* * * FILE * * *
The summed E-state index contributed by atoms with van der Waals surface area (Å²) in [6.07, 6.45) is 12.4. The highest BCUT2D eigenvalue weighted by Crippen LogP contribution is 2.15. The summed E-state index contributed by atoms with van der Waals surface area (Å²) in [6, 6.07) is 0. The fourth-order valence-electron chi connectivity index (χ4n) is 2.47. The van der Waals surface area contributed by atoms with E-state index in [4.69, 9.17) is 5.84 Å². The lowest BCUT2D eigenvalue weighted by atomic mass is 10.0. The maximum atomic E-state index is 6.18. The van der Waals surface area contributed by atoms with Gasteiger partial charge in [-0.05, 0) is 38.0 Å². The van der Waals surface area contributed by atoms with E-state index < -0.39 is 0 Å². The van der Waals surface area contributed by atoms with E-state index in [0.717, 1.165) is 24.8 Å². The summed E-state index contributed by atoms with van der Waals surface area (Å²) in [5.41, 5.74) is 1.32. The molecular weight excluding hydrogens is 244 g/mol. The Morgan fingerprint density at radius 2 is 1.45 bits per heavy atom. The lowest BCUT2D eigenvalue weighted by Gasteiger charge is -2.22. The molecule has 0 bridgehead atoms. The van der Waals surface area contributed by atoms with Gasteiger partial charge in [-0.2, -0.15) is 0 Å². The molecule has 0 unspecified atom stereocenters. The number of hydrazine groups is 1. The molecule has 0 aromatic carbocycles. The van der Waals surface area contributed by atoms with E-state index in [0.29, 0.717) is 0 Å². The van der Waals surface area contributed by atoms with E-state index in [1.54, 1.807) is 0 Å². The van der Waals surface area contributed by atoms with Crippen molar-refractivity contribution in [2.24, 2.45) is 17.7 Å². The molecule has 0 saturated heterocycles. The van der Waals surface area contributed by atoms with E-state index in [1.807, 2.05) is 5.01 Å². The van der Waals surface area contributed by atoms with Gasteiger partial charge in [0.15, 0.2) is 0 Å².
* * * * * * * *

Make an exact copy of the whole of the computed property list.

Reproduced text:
The summed E-state index contributed by atoms with van der Waals surface area (Å²) in [6.07, 6.45) is 12.4. The highest BCUT2D eigenvalue weighted by Crippen LogP contribution is 2.15. The summed E-state index contributed by atoms with van der Waals surface area (Å²) in [6, 6.07) is 0. The fourth-order valence-electron chi connectivity index (χ4n) is 2.47. The van der Waals surface area contributed by atoms with E-state index in [4.69, 9.17) is 5.84 Å². The lowest BCUT2D eigenvalue weighted by atomic mass is 10.0. The maximum atomic E-state index is 6.18. The van der Waals surface area contributed by atoms with Gasteiger partial charge in [-0.05, 0) is 38.0 Å². The van der Waals surface area contributed by atoms with E-state index < -0.39 is 0 Å². The van der Waals surface area contributed by atoms with E-state index in [0.717, 1.165) is 24.8 Å². The summed E-state index contributed by atoms with van der Waals surface area (Å²) in [5.41, 5.74) is 1.32. The molecular weight excluding hydrogens is 244 g/mol. The Morgan fingerprint density at radius 2 is 1.45 bits per heavy atom. The lowest BCUT2D eigenvalue weighted by Gasteiger charge is -2.22. The molecule has 0 bridgehead atoms. The van der Waals surface area contributed by atoms with Gasteiger partial charge in [-0.2, -0.15) is 0 Å². The molecule has 0 unspecified atom stereocenters. The number of hydrazine groups is 1. The molecule has 0 aromatic carbocycles. The van der Waals surface area contributed by atoms with E-state index in [0.29, 0.717) is 0 Å². The van der Waals surface area contributed by atoms with E-state index in [1.54, 1.807) is 0 Å². The van der Waals surface area contributed by atoms with Crippen molar-refractivity contribution in [2.24, 2.45) is 17.7 Å². The molecule has 0 saturated heterocycles. The van der Waals surface area contributed by atoms with E-state index in [1.807, 2.05) is 5.01 Å². The van der Waals surface area contributed by atoms with Gasteiger partial charge in [0.15, 0.2) is 0 Å².